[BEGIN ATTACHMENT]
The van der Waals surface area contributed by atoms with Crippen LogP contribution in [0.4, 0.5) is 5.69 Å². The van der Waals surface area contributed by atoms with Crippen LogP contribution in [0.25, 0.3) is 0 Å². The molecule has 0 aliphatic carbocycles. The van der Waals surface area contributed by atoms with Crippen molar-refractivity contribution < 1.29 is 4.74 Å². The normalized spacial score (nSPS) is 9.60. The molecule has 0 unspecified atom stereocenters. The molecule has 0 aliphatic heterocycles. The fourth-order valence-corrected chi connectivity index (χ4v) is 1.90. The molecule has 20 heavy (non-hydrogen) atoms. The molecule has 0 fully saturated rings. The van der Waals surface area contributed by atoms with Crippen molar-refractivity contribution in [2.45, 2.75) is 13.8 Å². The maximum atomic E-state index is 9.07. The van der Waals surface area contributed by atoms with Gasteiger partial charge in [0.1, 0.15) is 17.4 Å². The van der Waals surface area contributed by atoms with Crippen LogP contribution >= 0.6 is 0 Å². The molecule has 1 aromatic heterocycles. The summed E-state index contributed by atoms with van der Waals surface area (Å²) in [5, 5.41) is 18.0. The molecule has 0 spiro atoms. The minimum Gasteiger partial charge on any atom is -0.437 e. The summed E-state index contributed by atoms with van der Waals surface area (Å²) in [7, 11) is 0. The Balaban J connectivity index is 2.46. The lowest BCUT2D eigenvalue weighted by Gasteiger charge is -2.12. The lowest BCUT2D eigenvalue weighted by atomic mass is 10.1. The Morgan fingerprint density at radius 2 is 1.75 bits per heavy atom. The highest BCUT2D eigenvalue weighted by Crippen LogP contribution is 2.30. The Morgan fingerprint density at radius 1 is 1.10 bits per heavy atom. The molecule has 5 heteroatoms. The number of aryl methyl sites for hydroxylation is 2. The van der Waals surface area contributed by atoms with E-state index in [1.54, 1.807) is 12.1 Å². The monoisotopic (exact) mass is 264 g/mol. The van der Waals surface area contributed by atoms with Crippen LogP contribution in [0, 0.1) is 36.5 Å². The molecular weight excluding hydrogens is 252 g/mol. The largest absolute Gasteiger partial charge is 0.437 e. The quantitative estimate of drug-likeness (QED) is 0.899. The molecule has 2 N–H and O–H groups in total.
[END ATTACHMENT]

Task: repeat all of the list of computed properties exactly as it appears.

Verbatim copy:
The van der Waals surface area contributed by atoms with Crippen LogP contribution in [0.4, 0.5) is 5.69 Å². The van der Waals surface area contributed by atoms with Crippen LogP contribution in [0.25, 0.3) is 0 Å². The molecule has 0 aliphatic carbocycles. The van der Waals surface area contributed by atoms with Crippen molar-refractivity contribution < 1.29 is 4.74 Å². The normalized spacial score (nSPS) is 9.60. The molecule has 0 unspecified atom stereocenters. The molecule has 0 aliphatic heterocycles. The fourth-order valence-corrected chi connectivity index (χ4v) is 1.90. The molecule has 20 heavy (non-hydrogen) atoms. The molecule has 0 fully saturated rings. The van der Waals surface area contributed by atoms with Crippen molar-refractivity contribution in [2.45, 2.75) is 13.8 Å². The maximum atomic E-state index is 9.07. The van der Waals surface area contributed by atoms with Gasteiger partial charge in [0.1, 0.15) is 17.4 Å². The van der Waals surface area contributed by atoms with Crippen LogP contribution >= 0.6 is 0 Å². The molecule has 1 aromatic heterocycles. The summed E-state index contributed by atoms with van der Waals surface area (Å²) in [5, 5.41) is 18.0. The molecule has 0 spiro atoms. The minimum Gasteiger partial charge on any atom is -0.437 e. The summed E-state index contributed by atoms with van der Waals surface area (Å²) in [7, 11) is 0. The Balaban J connectivity index is 2.46. The lowest BCUT2D eigenvalue weighted by Gasteiger charge is -2.12. The lowest BCUT2D eigenvalue weighted by atomic mass is 10.1. The Morgan fingerprint density at radius 2 is 1.75 bits per heavy atom. The highest BCUT2D eigenvalue weighted by Crippen LogP contribution is 2.30. The Morgan fingerprint density at radius 1 is 1.10 bits per heavy atom. The molecule has 5 heteroatoms. The number of aryl methyl sites for hydroxylation is 2. The van der Waals surface area contributed by atoms with E-state index in [1.54, 1.807) is 12.1 Å². The monoisotopic (exact) mass is 264 g/mol. The van der Waals surface area contributed by atoms with Crippen LogP contribution in [0, 0.1) is 36.5 Å². The molecular weight excluding hydrogens is 252 g/mol. The largest absolute Gasteiger partial charge is 0.437 e. The quantitative estimate of drug-likeness (QED) is 0.899. The molecule has 2 N–H and O–H groups in total.